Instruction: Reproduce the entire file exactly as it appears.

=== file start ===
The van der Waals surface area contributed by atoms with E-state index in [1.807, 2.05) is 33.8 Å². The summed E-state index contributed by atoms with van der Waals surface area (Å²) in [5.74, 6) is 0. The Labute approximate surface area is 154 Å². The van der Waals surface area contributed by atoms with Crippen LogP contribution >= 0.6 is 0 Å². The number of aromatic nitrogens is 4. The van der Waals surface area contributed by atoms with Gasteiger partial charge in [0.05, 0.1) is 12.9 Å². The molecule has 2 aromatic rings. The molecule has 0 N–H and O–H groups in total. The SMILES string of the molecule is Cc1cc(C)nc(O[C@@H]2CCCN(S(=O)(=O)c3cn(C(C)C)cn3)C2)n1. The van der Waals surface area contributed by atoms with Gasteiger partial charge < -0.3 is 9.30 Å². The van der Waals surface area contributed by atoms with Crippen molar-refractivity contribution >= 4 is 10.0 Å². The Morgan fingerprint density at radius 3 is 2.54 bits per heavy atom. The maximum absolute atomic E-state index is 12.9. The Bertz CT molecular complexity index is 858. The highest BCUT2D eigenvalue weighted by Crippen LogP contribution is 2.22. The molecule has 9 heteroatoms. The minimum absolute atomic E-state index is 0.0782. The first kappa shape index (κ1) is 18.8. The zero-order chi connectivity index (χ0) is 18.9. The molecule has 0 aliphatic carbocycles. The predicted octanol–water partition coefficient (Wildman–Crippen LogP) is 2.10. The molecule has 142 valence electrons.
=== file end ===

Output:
The van der Waals surface area contributed by atoms with E-state index in [1.807, 2.05) is 33.8 Å². The summed E-state index contributed by atoms with van der Waals surface area (Å²) in [5.74, 6) is 0. The Labute approximate surface area is 154 Å². The van der Waals surface area contributed by atoms with Crippen LogP contribution >= 0.6 is 0 Å². The number of aromatic nitrogens is 4. The van der Waals surface area contributed by atoms with Gasteiger partial charge in [0.05, 0.1) is 12.9 Å². The molecule has 2 aromatic rings. The molecule has 0 N–H and O–H groups in total. The SMILES string of the molecule is Cc1cc(C)nc(O[C@@H]2CCCN(S(=O)(=O)c3cn(C(C)C)cn3)C2)n1. The van der Waals surface area contributed by atoms with Gasteiger partial charge < -0.3 is 9.30 Å². The van der Waals surface area contributed by atoms with Crippen molar-refractivity contribution >= 4 is 10.0 Å². The Morgan fingerprint density at radius 3 is 2.54 bits per heavy atom. The maximum absolute atomic E-state index is 12.9. The Bertz CT molecular complexity index is 858. The highest BCUT2D eigenvalue weighted by Crippen LogP contribution is 2.22. The molecule has 9 heteroatoms. The minimum absolute atomic E-state index is 0.0782. The first kappa shape index (κ1) is 18.8. The zero-order chi connectivity index (χ0) is 18.9. The molecule has 0 aliphatic carbocycles. The predicted octanol–water partition coefficient (Wildman–Crippen LogP) is 2.10. The molecule has 142 valence electrons.